The government said the law is part of its effort to modernize Portugal, where homosexuality was a crime until 1982. Portugal is a predominantly Catholic country and is the sixth country in Europe to allow same-sex couples marriages, after Belgium, Spain, Norway, the Netherlands and Sweden.

Initial composition of jury members in a human trafficking criminal trial began Tuesday in Clearwater, Florida. WTVT-TV reported this may be the first such case in the Tampa Bay Area.

An individual named Colin Anthony Dyer was placed under arrest in May 2009. Dyer, 37, faces charges in the case including human trafficking and sexual battery. Accusations against Dyer include human trafficking on one woman, and both sexual battery and human trafficking on another young woman.

Law enforcement officials stated Dyer along with three other individuals restrained women without their permission in a residence in Treasure Island, Florida. According to statements by those investigating the case, Dyer and his associates made these women work as prostitutes.

Law enforcement officials have said that Dyer raped a woman and made her work in the capacity of a prostitute at a strip club called "Vegas Showgirls", located near St. Petersburg, Florida.

Other individuals that were arrested related to the case included Kenyatta Cornelius, Edward Jones, and Corinna Shaffer. The case involving Dyer is the first of these people to be heard in court at trial.

Prior to admitting possible jury members into the courtroom, Pinellas-Pasco Circuit Judge Timothy Peters asked lawyers if a plea bargain deal had been made between the parties. Bryant Camareno, lawyer for Dyer, stated his client did not wish to plead guilty. Lawyers for the government did not give Dyer a formal plea bargain deal offer. Judge Peters queried Dyer regarding his understanding that he could be sentenced to a maximum of 60 years in jail, and Dyer answered in the affirmative.

Police detectives have stated that this might be the first case in Florida dealing with the human trafficking of citizens of the United States.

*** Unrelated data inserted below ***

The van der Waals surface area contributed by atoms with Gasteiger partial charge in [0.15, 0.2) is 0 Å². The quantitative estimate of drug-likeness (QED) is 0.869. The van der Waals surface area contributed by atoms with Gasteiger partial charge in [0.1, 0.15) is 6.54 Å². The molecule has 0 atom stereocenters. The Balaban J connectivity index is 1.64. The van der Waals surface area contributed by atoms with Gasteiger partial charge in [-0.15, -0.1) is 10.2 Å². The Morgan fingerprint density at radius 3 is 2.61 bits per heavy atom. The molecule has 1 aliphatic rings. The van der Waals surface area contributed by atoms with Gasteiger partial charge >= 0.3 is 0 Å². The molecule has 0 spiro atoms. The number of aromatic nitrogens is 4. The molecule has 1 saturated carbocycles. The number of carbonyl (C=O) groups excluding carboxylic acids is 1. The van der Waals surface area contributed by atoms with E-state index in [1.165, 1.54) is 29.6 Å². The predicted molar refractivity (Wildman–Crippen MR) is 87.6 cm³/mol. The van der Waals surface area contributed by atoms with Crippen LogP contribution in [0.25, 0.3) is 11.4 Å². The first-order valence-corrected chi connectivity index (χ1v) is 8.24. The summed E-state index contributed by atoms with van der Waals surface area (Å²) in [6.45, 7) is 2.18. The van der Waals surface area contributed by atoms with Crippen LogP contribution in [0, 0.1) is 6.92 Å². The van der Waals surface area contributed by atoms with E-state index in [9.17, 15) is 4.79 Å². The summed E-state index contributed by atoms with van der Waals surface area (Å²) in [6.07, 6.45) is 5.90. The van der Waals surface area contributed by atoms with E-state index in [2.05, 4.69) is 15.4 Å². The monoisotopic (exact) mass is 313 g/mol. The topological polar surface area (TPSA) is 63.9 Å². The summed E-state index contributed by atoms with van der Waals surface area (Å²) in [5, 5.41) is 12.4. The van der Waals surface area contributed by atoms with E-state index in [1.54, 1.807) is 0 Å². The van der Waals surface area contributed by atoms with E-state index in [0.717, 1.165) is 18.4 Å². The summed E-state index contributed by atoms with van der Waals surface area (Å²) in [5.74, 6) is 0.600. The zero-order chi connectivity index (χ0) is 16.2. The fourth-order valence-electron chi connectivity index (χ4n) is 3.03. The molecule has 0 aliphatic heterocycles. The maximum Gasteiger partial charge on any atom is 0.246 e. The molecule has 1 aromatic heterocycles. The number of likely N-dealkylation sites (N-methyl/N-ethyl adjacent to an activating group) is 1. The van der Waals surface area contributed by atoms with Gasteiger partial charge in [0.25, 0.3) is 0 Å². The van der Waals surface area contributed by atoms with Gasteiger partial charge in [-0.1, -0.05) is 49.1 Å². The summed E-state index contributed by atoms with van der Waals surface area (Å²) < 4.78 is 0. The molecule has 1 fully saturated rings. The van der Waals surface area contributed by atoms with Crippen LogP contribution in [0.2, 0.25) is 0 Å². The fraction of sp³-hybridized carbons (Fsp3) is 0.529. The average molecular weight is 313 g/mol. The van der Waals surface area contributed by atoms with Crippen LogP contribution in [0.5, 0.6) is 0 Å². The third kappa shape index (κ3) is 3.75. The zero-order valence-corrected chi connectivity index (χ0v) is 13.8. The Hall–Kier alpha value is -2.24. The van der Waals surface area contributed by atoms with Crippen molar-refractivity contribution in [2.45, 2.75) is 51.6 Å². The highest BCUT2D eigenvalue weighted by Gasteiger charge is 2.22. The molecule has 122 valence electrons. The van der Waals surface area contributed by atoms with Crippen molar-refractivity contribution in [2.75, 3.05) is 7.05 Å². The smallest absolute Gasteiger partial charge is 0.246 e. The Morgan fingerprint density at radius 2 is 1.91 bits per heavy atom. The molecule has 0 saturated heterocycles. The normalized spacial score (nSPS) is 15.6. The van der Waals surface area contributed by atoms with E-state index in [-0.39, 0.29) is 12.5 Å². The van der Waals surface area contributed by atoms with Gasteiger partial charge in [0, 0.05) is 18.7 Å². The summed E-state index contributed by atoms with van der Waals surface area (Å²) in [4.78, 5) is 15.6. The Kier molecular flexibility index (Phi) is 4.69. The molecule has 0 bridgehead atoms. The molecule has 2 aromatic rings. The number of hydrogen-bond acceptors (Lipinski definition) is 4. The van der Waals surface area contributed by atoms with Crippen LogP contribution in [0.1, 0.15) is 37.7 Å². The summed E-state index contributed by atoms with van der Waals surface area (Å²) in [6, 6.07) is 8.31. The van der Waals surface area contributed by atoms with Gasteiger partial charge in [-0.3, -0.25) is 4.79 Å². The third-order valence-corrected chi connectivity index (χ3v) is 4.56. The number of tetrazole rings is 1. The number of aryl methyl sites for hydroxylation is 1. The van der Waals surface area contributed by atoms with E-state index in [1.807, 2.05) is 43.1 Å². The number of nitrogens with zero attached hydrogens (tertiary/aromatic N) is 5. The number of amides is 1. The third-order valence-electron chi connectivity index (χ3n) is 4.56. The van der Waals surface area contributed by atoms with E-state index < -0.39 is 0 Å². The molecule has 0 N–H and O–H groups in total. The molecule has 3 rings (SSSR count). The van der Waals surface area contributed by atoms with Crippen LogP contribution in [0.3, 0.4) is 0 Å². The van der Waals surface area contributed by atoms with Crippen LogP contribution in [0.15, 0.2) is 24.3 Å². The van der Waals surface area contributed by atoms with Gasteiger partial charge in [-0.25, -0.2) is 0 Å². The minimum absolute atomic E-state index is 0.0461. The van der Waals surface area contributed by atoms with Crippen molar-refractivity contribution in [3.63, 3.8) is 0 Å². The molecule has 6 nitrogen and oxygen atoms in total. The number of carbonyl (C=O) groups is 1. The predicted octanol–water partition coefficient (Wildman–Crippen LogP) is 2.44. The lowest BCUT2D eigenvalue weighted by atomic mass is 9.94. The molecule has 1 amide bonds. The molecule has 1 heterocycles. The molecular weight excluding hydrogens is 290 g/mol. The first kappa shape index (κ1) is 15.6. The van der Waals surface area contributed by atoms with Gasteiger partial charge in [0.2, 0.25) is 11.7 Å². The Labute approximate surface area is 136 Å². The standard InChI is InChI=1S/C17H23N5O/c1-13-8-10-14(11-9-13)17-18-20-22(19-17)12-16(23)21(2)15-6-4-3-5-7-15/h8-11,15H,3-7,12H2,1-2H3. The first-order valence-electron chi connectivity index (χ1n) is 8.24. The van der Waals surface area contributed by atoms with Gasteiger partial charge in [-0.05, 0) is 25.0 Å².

Yesterday, at this year's Apple Worldwide Developers Conference (WWDC), company CEO Steve Jobs unveiled iPhone 4, along with the new iOS 4 operating system for Apple mobile devices.

The announcement was long-awaited but not a very big surprise. In April, the technology blog Gizmodo obtained a prototype of the new phone and published details of it online. While introducing iPhone 4, at the annual conference, Jobs started by hinting at the incident, saying, "Stop me if you've already seen this."

The new iPhone was praised by Jobs as "the biggest leap we've taken since the original iPhone." It is only 9.3 millimeters (0.37 inches) thick, making it "the thinnest smartphone on the planet", a 24 percent reduction from Apple's previous model, the iPhone 3GS. Structure-wise, iPhone 4 has a new stainless steel frame, which acts as an antenna, supposedly boosting its signal reception abilities and possibly reducing the amount of dropped calls. It also has a new screen, dubbed a "retina display," which displays images at 326 pixels per inch and a new internal gyroscope as well. Even though it now uses Apple's faster A4 processor (first used in its iPad tablet), iPhone 4 has a claimed seven hours of 3G talk time, up two hours from the 3GS.

In addition to its design features, Jobs showed off iPhone 4's new video calling abilities. This feature is called FaceTime, and connects with other iPhone 4s via Wi-Fi. The phone has two cameras: one on the front for video chats, and one on the back for taking pictures and other videos. The rear camera has a resolution of five megapixels, is capable of recording high-definition video, and has an LED flash.

The iPhone 4 will use Apple's latest mobile operating system, iOS 4. Formerly "iPhone OS," iOS 4 was first introduced by Apple in April, and includes multitasking capabilities. Jobs called the new software "the most advanced mobile operating system in the world." iOS will support Apple's new mobile advertising service, iAd, which goes live on July 1.